Born and raised in Metepenagiag, he came to prominence as a leader in the fight for Aboriginal logging rights in our province. He subsequently became renowned as both a passionate defender of his community and a tireless champion of Aboriginal and treaty rights.

Mr. Augustine also held important positions in the Atlantic Policy Congress, the New Brunswick Native Business Liaison Group and the Union of New Brunswick Indians, among other organizations.

The passing of such a strong leader is a tremendous loss to the people of the Metepenagiag First Nation and all New Brunswickers.

On behalf of the members of our government and our fellow New Brunswickers, I wish to extend our deepest condolences to the family, friends, colleagues and neighbours of Mr. Augustine.


Telegraph Journal (New Brunswick) - Published Friday November 19th, 2010

Native leader remembered as 'force for change'

METEPENAGIAG FIRST NATION - Hundreds of mourners filled St. Thomas the Apostle Catholic Church in this tight-knit aboriginal community on Thursday morning, as dignitaries, family and friends paid their last respects to First Nations leader Noah Augustine.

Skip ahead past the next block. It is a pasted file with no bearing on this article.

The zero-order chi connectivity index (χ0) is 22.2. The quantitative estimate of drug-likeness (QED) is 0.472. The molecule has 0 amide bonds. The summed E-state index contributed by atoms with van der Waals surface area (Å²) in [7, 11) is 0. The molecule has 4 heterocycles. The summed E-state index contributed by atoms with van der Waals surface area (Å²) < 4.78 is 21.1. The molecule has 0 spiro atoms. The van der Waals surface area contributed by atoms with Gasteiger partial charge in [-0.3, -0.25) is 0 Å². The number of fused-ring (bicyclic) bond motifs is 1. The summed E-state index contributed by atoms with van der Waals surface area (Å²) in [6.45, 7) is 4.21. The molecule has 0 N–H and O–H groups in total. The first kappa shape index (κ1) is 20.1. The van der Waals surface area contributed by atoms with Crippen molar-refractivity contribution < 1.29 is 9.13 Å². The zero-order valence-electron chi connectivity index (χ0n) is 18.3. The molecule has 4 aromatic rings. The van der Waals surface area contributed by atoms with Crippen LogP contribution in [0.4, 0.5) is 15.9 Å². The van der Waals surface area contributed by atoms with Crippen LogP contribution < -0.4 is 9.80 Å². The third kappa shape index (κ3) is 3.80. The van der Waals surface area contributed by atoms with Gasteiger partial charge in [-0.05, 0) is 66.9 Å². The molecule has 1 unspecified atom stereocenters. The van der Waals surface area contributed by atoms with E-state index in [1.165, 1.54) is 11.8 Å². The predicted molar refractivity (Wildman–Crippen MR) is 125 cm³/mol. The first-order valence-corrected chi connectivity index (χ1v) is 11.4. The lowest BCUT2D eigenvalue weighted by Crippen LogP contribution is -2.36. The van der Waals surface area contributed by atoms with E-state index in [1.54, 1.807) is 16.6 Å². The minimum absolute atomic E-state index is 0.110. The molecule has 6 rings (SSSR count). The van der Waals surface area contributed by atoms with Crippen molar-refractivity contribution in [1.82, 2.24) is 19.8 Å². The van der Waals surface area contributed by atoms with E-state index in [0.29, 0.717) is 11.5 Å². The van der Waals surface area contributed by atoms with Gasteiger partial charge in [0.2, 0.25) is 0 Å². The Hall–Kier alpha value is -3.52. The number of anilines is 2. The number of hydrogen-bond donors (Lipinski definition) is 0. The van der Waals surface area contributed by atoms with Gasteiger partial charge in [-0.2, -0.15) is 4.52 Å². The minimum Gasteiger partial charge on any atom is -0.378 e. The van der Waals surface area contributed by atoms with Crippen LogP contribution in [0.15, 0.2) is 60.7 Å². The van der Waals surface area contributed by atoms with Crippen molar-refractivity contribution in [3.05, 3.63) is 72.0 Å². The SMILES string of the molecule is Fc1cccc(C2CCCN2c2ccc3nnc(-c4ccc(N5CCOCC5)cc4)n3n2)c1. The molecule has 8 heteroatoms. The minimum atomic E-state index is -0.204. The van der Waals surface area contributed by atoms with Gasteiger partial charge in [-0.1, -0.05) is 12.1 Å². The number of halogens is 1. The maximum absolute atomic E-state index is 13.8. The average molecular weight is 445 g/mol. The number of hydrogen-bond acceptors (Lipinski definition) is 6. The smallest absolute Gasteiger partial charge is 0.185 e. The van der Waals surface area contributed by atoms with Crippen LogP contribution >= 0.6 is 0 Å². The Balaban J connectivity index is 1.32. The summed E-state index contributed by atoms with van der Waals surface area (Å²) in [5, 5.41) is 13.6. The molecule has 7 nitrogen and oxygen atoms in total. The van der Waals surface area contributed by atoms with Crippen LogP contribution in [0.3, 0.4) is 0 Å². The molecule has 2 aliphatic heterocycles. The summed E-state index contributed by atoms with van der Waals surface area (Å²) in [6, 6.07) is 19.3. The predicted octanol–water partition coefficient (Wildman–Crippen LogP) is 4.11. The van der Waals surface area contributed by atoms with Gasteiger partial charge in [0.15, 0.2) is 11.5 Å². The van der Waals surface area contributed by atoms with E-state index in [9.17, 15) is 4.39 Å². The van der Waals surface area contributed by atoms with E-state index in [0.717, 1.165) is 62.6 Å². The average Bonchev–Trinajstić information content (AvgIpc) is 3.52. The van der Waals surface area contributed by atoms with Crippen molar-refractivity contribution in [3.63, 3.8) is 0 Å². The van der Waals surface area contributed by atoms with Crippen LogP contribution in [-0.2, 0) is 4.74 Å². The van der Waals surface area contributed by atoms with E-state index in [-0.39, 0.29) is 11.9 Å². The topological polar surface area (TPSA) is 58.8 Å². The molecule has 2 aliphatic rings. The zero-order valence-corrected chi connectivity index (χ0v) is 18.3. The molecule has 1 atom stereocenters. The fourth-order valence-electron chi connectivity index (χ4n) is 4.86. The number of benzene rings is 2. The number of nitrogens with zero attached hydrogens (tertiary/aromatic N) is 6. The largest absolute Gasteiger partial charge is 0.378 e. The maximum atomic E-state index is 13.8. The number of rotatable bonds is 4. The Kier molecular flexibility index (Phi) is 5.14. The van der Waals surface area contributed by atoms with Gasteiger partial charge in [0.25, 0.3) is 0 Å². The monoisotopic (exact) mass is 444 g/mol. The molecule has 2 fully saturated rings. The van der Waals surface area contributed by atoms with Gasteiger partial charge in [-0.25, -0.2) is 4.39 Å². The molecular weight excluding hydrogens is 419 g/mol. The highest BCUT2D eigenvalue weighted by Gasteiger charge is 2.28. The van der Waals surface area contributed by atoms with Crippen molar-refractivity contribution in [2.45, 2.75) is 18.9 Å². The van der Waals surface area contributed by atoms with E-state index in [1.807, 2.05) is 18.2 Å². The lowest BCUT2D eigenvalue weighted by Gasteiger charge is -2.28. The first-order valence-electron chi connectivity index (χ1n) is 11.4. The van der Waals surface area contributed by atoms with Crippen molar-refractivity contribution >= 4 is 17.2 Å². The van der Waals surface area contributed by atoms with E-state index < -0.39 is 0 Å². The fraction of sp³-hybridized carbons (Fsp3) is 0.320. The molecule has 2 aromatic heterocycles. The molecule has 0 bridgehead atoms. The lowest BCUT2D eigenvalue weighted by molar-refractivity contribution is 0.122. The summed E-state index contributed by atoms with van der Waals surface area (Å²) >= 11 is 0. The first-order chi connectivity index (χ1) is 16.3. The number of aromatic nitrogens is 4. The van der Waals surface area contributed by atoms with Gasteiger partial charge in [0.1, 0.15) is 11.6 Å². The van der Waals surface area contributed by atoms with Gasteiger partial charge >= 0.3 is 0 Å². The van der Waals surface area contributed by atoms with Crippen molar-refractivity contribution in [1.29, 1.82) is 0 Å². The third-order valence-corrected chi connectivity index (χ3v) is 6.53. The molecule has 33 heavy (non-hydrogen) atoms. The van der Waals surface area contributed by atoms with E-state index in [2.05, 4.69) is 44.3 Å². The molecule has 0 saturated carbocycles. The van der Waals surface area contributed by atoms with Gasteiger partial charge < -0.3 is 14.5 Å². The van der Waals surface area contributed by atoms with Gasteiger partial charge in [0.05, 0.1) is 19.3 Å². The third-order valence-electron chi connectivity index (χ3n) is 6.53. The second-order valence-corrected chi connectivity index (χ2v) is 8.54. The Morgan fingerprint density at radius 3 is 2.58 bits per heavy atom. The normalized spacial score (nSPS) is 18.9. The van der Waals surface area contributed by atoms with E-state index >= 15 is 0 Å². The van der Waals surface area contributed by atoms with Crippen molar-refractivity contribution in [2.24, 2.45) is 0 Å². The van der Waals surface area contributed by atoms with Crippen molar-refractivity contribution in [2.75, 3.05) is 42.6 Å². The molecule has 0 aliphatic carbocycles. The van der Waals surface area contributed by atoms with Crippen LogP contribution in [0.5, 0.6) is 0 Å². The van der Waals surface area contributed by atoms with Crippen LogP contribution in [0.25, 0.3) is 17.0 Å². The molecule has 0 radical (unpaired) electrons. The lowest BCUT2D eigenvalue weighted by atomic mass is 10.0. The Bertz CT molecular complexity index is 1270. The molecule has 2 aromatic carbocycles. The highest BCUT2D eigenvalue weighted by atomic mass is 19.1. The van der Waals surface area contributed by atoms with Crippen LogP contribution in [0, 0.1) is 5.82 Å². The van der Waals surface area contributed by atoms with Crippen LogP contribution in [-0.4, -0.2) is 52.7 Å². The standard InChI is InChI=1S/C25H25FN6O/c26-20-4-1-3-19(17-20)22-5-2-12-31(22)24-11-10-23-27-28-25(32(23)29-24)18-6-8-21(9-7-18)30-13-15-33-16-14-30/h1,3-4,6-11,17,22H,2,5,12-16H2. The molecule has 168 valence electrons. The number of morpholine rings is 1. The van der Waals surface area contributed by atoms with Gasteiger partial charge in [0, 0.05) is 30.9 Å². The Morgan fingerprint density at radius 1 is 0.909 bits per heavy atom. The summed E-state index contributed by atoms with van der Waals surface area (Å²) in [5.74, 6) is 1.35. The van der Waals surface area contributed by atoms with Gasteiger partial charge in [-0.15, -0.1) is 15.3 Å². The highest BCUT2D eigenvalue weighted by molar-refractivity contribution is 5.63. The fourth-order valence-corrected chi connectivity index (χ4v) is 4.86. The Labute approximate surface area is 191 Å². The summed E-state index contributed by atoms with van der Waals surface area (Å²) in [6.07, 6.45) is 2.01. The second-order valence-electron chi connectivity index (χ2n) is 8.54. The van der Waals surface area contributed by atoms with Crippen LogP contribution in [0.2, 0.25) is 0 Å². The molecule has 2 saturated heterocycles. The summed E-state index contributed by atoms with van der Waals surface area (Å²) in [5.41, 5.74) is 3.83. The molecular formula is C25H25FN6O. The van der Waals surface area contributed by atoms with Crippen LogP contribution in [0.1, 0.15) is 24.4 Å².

The 39-year-old former Metepenagiag First Nation chief and native rights activist, who died in a traffic crash on Saturday night, was remembered as a kind father, loving husband and a "force for change."

Every pew in the old wooden church was filled with family, First Nations chiefs from across New Brunswick and other dignitaries, including Premier David Alward, Lieutenant-Governor Graydon Nicholas, Senator Sandra Lovelace Nicholas and former MP Bud Bird, with whom Augustine had co-founded a business liaison group to bring First Nations together with New Brunswick business people.